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Times Literary Supplement
Sunday, August 21st, 2005


Hardboiled and Hard Luck


Seriously spooky

A review by Claudia Pugh-Thomas

Banana Yoshimoto made her name with her first novel, Kitchen, published more than twenty years ago. Her subsequent novels have tended to be slim studies of domestic tragedy, narrated in a prose style that is spare, verging on the poetic; paragraphs are often little more than a sentence. She conjures images that are evocative and direct, while tending to avoid specific details of time and place. Like Haruki Murakami, to whom she is often compared, she allows supernatural forces to influence the lives of her characters.

In these two short novellas, characters who are absent through death or illness are central to the plot and identified by name, while others, the bereaved, remain anonymous and peri- pheral, recording events as they unfold, filtering the action. The effect is to accentuate the degrees of separation between characters, which also extends to the reader. The resulting sense of detachment is compounded by the necessity, for those who are not fluent in Japanese, of reading a translated version of her work, here provided by Michael Emmerich, the translator of, among others, Yoshimoto's fine novel Goodbye Tsugumi (2002).

In Hardboiled, the female narrator walks a mountain road, "surrounded by the sounds and sensations of a quiet evening". She is alone, without a map or fixed destination, adrift in a generic landscape. It is the anniversary of the death of a former lover, a woman with whom she shared the gift of second sight. The last time she saw Chizuru was in a mountain landscape where the two parted company.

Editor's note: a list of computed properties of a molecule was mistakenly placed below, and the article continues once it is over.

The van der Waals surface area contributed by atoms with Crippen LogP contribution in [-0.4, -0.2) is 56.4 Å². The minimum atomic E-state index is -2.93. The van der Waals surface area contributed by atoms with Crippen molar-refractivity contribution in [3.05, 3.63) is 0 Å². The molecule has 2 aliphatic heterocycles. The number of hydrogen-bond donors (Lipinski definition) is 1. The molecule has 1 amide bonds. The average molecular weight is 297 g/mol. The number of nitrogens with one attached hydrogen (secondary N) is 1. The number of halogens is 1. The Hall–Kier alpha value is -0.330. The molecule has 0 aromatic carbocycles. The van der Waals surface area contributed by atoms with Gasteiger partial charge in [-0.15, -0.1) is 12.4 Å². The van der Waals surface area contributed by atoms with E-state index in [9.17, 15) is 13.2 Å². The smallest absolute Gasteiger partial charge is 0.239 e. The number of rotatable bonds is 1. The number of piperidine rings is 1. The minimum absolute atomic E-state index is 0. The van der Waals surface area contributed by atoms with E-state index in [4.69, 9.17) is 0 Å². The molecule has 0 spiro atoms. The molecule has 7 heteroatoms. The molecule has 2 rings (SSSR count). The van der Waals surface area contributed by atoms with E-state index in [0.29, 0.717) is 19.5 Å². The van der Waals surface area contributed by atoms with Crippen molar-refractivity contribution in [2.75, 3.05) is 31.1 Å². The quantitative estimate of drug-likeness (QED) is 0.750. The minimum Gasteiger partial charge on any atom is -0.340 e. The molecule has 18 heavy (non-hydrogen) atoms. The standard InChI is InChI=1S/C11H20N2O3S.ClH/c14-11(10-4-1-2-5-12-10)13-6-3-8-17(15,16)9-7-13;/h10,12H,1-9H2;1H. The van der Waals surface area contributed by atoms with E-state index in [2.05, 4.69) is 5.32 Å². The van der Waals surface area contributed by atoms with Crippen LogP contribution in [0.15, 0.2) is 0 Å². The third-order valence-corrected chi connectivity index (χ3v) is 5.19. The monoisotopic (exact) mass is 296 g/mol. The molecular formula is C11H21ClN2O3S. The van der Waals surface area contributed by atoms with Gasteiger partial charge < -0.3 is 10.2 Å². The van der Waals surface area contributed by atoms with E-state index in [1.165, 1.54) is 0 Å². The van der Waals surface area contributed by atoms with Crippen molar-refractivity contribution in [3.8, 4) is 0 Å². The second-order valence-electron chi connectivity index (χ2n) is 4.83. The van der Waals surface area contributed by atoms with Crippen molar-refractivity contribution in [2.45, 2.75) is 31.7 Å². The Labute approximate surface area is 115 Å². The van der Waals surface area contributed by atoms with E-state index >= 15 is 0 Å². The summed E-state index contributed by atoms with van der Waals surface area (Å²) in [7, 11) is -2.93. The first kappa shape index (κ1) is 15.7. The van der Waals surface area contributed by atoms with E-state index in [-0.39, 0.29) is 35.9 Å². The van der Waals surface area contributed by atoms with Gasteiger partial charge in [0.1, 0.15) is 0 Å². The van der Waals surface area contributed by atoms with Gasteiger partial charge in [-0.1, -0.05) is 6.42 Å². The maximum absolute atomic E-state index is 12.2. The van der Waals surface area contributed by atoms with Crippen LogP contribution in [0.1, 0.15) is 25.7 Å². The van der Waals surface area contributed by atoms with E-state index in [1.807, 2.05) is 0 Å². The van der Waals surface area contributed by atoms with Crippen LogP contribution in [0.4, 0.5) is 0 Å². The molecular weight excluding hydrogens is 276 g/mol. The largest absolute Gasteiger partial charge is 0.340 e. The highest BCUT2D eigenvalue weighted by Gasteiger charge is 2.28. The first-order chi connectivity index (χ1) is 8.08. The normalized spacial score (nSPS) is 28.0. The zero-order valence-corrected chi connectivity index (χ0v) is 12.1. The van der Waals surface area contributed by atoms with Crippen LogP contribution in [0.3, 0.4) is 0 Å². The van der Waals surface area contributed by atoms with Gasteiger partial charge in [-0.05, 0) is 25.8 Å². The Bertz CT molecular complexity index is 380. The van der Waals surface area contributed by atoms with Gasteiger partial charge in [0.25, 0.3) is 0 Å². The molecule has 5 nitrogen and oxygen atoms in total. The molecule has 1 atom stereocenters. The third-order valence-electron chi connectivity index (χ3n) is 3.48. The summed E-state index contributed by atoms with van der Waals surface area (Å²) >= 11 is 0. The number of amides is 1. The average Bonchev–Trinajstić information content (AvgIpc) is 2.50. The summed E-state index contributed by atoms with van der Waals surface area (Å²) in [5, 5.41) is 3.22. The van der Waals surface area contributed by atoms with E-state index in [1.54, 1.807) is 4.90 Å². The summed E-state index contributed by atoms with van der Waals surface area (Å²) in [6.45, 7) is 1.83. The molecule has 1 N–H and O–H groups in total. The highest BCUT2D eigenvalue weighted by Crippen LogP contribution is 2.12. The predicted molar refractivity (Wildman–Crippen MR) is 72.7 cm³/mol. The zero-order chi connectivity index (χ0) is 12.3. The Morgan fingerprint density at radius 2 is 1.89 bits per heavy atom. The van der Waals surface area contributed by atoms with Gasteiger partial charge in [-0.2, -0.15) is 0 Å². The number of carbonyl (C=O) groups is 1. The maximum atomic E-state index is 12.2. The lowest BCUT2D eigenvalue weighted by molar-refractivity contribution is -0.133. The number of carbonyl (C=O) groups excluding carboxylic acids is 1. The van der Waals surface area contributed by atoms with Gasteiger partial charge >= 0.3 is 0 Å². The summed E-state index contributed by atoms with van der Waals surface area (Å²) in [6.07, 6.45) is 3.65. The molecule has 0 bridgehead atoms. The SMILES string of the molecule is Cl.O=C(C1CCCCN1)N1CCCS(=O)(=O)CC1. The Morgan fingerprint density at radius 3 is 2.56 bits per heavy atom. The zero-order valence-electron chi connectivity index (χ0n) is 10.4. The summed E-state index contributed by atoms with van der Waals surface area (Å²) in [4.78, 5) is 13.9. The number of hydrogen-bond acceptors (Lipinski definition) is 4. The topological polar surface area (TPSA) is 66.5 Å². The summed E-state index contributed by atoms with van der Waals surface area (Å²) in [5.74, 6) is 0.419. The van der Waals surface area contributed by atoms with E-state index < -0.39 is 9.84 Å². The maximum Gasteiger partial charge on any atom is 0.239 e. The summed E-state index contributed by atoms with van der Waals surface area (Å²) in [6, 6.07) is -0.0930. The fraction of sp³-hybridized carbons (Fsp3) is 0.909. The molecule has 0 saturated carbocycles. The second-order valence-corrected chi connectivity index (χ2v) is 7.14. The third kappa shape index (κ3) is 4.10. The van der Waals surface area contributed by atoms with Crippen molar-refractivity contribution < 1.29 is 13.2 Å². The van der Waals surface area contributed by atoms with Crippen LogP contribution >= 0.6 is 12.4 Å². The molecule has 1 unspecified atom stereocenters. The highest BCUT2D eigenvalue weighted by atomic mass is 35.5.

When the narrator comes across a shrine in the mountains, she senses a great evil concentrated in a circle of black stones. Later, as she is eating an evening meal of noodles, one of the stones rolls out of her bag. Still later, at the hotel where she passes a disturbed night, she learns that shortly after she left the noodle shop it burned to the ground. The night is resonant with echoes of the past, alive with "sneaky creatures" tugging at the subconscious. The fire in the noodle shop recalls the one in which Chizuru died. A ghost -- one half of a couple whose suicide pact failed -- appears in the hotel room. Both narrator and ghost are, in their own way, haunted. For the ghost, the cause of her torment is her decision to take a bigger share of the fatal pills, thereby ensuring the survival of her lover. The cause of the narrator's unease is her failure to acknowledge the impact Chizuru's death had on her. In the light of day, things may not be as spooky as they seemed, but the darkness of the piece overwhelms.

Hard Luck is a slightly more uplifting affair, looking more to the future than the past. Another nameless woman visits her sister in hospital. Kuni is in a coma, and her fiance cannot cope with the aftermath of her cerebral haemorrhage. In his place, his mysterious brother Sakai, a teacher of Tai-Chi, strikes up a friendship with the narrator. Although the situation is desperate, its very awfulness concentrates the brief, unsought moments of pleasure for those watching Kuni's decline. Some sort of relief can usually be found even in the most tragic circumstances, Banana Yoshimoto suggests, in these two novellas which are as unsettling in their subject matter as they are unassuming in their composition.

Claudia Pugh-Thomas writes for the Gulf News.

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